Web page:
Q I am new to four-wheeling, but after buying an ’86 K5 Blazer I can’t get enough. I have been reading up on engines, axles, suspension, and everything. One thing that I’m still a bit confused about is automatic transmissions. My truck has a TH400, and it works fine, but I like to understand how stuff works in case there is a problem. Do you recommend any books on how they work and how to rebuild them? My parents don’t care about 4x4s, so they can’t really teach me like some other kids’ dads can. Most of my friends aren’t into cars either, so I’m sort of on my own. What recommendations do you have for a guy like me who’s just trying to learn more?
A I understand your predicament, but don’t worry. There are lots of places to find info on your 4x4. The basic shop manual is great for beginners, and although an automatic transmission rebuild isn’t simple your Blazer’s TH400 isn’t the most complicated transmission either.
One item you should check out is the How to Build a TH400 DVD sold through Summit Racing Equipment (www.summitracing.com). This step-by-step DVD will help you get inside the transmission without ever crawling under your truck. In fact, Summit has a variety of how-to DVDs and books for everything from engines to axles.
As for other options, I think you may be the perfect candidate for joining a local 4x4 club. If you can find one it may help you network with like-minded wheelers. You can find lists of clubs on the United Four Wheel Drive Association website (www.ufwda.org). You can also check out the website of the BlueRibbon Coalition (www.sharetrails.org) and Tread Lightly (treadlightly.org) and find events to attend and meet other people.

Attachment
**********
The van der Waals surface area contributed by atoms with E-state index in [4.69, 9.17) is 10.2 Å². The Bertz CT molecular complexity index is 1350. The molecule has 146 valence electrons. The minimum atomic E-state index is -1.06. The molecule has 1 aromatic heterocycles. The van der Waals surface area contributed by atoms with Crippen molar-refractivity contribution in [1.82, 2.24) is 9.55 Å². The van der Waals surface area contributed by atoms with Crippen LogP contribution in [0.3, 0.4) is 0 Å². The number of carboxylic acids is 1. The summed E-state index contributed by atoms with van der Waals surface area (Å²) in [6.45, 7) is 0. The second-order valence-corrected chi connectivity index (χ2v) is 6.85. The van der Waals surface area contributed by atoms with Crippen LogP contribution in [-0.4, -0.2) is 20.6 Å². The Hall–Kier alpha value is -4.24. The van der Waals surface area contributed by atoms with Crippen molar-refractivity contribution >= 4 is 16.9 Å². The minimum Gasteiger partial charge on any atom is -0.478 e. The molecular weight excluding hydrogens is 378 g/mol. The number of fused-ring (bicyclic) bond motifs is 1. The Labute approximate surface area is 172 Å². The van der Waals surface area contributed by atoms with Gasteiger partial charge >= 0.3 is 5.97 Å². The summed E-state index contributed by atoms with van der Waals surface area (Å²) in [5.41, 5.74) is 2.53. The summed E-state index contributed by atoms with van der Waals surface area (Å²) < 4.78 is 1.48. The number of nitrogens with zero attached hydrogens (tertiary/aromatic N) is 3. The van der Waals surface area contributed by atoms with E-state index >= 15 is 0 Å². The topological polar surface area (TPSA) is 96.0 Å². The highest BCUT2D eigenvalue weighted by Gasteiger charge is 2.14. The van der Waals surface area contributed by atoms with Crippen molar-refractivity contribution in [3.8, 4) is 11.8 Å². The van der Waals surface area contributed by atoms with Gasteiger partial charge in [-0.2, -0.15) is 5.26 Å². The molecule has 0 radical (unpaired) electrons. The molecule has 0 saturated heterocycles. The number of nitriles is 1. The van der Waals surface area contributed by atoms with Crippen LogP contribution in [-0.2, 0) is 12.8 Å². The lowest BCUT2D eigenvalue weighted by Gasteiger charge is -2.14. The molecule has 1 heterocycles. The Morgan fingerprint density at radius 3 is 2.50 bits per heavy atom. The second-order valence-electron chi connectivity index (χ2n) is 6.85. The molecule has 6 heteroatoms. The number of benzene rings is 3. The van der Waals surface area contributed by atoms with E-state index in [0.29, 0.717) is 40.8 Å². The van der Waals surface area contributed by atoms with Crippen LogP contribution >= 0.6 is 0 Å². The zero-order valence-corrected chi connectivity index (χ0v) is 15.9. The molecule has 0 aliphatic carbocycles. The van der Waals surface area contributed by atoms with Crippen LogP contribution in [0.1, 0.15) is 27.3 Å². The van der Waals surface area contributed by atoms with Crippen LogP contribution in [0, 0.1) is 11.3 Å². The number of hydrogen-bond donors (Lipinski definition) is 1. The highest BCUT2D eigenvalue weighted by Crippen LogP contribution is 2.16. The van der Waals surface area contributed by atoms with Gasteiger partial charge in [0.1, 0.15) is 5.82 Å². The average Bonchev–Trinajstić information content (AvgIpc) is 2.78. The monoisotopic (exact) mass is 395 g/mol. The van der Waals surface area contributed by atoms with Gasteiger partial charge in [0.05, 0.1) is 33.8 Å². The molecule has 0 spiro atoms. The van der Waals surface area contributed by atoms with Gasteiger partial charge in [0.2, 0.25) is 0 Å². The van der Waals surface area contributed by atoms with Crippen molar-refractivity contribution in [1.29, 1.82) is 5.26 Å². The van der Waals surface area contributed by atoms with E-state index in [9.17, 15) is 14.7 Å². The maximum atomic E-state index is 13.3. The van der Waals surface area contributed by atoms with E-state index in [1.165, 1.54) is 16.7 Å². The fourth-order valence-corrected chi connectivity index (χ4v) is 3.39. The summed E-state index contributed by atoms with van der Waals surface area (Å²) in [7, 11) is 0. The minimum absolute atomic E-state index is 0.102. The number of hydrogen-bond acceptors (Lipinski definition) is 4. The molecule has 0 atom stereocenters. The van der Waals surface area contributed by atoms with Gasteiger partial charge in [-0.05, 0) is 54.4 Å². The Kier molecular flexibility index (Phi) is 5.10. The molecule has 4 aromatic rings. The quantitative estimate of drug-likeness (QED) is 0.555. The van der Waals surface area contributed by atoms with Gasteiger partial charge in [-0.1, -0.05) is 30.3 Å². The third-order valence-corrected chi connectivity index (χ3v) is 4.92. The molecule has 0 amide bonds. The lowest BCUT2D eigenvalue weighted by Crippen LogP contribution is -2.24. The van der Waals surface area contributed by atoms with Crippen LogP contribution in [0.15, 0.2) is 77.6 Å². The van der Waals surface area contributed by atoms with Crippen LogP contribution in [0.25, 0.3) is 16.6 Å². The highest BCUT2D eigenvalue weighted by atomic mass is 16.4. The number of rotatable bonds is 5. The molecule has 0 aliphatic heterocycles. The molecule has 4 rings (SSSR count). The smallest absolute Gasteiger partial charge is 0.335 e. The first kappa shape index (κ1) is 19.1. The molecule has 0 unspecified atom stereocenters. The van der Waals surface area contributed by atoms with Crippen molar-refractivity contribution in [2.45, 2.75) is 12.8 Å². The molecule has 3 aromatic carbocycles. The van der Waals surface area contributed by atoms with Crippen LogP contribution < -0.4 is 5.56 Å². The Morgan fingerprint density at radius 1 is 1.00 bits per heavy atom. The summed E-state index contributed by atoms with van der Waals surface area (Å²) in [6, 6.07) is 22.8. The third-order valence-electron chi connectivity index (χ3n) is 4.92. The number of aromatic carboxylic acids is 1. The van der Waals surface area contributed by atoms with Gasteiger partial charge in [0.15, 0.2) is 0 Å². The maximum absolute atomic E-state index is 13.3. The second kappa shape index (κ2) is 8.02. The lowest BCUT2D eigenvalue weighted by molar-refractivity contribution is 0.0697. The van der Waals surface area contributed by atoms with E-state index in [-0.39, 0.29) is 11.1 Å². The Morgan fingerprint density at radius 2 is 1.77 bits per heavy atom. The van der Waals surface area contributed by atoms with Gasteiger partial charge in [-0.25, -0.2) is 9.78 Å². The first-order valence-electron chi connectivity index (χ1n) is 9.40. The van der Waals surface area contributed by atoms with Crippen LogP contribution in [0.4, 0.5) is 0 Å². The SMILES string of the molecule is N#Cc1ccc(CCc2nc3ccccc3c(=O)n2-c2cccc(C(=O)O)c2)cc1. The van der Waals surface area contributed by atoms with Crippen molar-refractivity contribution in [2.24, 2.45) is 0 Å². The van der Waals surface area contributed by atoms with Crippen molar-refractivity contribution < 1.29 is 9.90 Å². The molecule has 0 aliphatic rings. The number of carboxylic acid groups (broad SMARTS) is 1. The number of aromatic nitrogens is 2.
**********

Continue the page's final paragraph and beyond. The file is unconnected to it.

Of course, there a plethora of websites about every make and model vehicle 4x4 out there. You could contact a company or shop that specializes in your vehicle and find out which sites they recommend to browse for info and contacts. As with everything, you need to take any info on the web with a grain of salt, but it is a good place to discuss your project with other interested vehicle owners. Our magazine also has a new website in the works, but during construction you can still access it at www.4wheeloffroad.com. Visit our Facebook page at www.facebook.com/4wheeloffroad. Also, you can just search for local 4x4 shops, trails, and events and go find other 4x4 owners to meet and wheel with. I hope that helps you find friends to learn from enjoy your hobby and learn about your 4x4 and your transmission.
Q I have a Dana 35 rear axle from a Cherokee XJ. Did these have a low pinion standard? I am at the tail end of a build and had a moment of confusion, so I am looking for this answer. Also, does the pinion engage the ring gear on the right side standard when looking at the differential from the opposite side of the yoke?
A Yes, the Dana 35 is a low-pinion axle and the pinion is on the right/passenger side of the axle when looking at the diff cover side. I hope you didn’t install it upside-down.